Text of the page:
would be offences against conventional order, and would be
estimated differently by different minds. A Bishop, looking at
them in that light, would not characterize them as a disregard of
solemn obligations. He would know how to understand them
without such severity of judgment. He would never think of
issuing pastorals against them that is, supposing he considered
himself the chief pastor and overseer of but one communion of
Christ, in the midst of others the Bishop of one church, having
the episcopate, aside of other churches not having that govern-
ment and order, yet, nevertheless, true churches. But suppose
the Prayer-Book (the preface is placed among its contents) is
wrong. Suppose that these non-episcopal churches are on that



29

account no true churches of Christ their ministers no ministers
of Christ then our fraternizing with their ministers, our con-
sorting with them, are something else than infractions of order.
They are that ; but they are vastly more. They show a fellow-
ship with bodies which are in a state of schism, continuing in it,
persistently separating themselves from the Church. Our counte-
nancing them, our bringing their preachers into our pulpits, is to
encourage them in their alienation from the one fold of Christ.
Canonical delinquencies in the premises become ecclesiastical
crimes and partake of the guilt of schism. Now, this is the
hypothesis of the author of the Pastoral, which he indicates by
signing himself " Bishop of New-York." To leave us in no doubt
he says, that " in his official capacity he knows no ministers out-
side of the Episcopal Church ; " and what his official capacity is,
appears from his title Bishop of New-York that is, Bishop of
the Church in New- York. Accordingly, the Episcopal Church
is the Church in New- York all the other Protestant bodies
(however sound in the faith and Scriptural in doctrine) are as
bodies out of the Church. Their ministry is no true ministry of
the Church. The Bishop will not know it. He believes it has
no authority from Christ. No wonder then that he deprecates
any thing that looks like an acknowledgment of it. No wonder
he does all he can to prevent it that he puts the strictest sense
on the law. He would thus strengthen the safeguards of the
Church. Pie Avould protect his clergy and people against the sin
and peril of that against which, together with heresy, we are
continually putting up our prayers. He practically carries out
his theory. He is consistent on the ground which he occupies.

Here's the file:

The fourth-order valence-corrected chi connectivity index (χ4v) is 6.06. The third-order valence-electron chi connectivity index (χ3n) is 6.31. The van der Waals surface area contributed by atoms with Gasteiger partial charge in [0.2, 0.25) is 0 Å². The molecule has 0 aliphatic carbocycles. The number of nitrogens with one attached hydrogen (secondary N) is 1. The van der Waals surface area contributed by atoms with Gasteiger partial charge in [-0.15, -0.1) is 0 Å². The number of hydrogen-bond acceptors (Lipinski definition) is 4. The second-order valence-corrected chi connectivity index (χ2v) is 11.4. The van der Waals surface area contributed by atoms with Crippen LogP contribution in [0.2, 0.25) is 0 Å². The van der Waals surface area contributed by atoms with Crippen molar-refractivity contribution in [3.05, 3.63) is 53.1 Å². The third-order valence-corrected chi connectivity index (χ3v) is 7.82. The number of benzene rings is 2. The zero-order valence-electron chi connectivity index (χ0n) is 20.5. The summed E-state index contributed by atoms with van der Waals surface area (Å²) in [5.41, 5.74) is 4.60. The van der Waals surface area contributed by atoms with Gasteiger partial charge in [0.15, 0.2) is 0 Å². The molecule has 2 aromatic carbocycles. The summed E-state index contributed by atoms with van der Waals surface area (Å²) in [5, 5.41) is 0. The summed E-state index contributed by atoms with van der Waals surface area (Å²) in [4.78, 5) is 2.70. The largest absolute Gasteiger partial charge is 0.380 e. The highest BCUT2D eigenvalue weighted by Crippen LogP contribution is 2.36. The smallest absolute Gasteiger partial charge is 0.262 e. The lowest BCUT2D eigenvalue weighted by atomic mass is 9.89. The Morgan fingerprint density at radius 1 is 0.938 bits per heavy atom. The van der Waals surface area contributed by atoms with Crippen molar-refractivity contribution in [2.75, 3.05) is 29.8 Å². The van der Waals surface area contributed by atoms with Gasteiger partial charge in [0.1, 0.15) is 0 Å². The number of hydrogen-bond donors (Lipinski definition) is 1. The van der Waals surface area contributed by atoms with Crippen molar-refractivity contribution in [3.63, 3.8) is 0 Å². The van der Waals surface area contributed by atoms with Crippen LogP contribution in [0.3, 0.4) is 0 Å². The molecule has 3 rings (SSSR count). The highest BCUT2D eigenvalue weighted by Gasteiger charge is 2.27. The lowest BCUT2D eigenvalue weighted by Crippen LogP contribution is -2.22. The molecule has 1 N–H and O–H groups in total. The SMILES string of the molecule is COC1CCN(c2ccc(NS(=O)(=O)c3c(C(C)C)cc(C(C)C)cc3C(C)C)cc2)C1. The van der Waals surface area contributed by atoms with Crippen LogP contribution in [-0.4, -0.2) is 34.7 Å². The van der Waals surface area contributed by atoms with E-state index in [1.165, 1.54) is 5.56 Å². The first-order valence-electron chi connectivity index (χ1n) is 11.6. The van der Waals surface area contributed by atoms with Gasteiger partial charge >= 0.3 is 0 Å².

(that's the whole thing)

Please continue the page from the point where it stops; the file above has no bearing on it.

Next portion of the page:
He is unquestionably right.

But now the question occurs, How does he come to occupy
that ground ? In other words, How has he become Bishop of
New-York ? Let it be granted, if you will, that he is a Bishop
in virtue of apostolical descent, who has given him " New- York "
(whatever geographical territory that includes) for his jurisdic-
tion ? How has that been made the province of his Episcopal
rule ? Has it been with the consent, or by any action of The
Church, that is, the whole body of the baptized, or the whole con-
gregation of the faithful in New-York? Certainly not. They
do not know him, or any one else, as their Bishop. Whatever be
his jurisdiction, he has derived it from those who elected, or
those who consecrated him Bishop, or from both together. But



30

these were delegates and Bishops of the Protestant Episcopal
Church only, who therefore could not convey jurisdiction beyond
the bounds of that Church, and who have nowhere put it on re-
cord that they meant to convey such jurisdiction. A Bishop's
letters of consecration certify to his being duly made the Bishop
of a certain Diocese which is the aggregate of the Protestant
Episcopal congregations within a certain State or part of a State
which gives the name to the Diocese. When he writes himself
Bishop of the Diocese of- , it is the same as Bishop of the
Protestant Episcopal Church in - . To assert himself Bishop
of a region in which there are hundreds of thousands of Christians
with their churches and ministers, who have never placed them-
selves, nor been placed by any authority, civil or ecclesiastical,
under his jurisdiction, is simply an assumption of course not
personal assumption. I need not stop to disclaim the thought of
imputing anything of that kind to our Diocesan among his
clergy ever modestly primus inter pares. It is an official or
rather theoretical assumption. It belongs to a school or party in
the Church, one of whose distinctive principles is the denial of
the authority of all ministers not episcopally commissioned, and
who carry it out in claiming for our Bishops (what, however, they
do not all claim for themselves) the ecclesiastical jurisdiction of the
States in which they have been made Bishops of the Protestant
Episcopal Church. This is their dogma and their application of
it. It is that of the author of the Pastoral. He conscientiously
believes in it, and accordingly writes himself Bishop of New-
York. It is no dogma of ours. We believe that there are true
ministers of Christ who have not had Episcopal ordination or com-
mission, and who are rightfully independent of him whom we own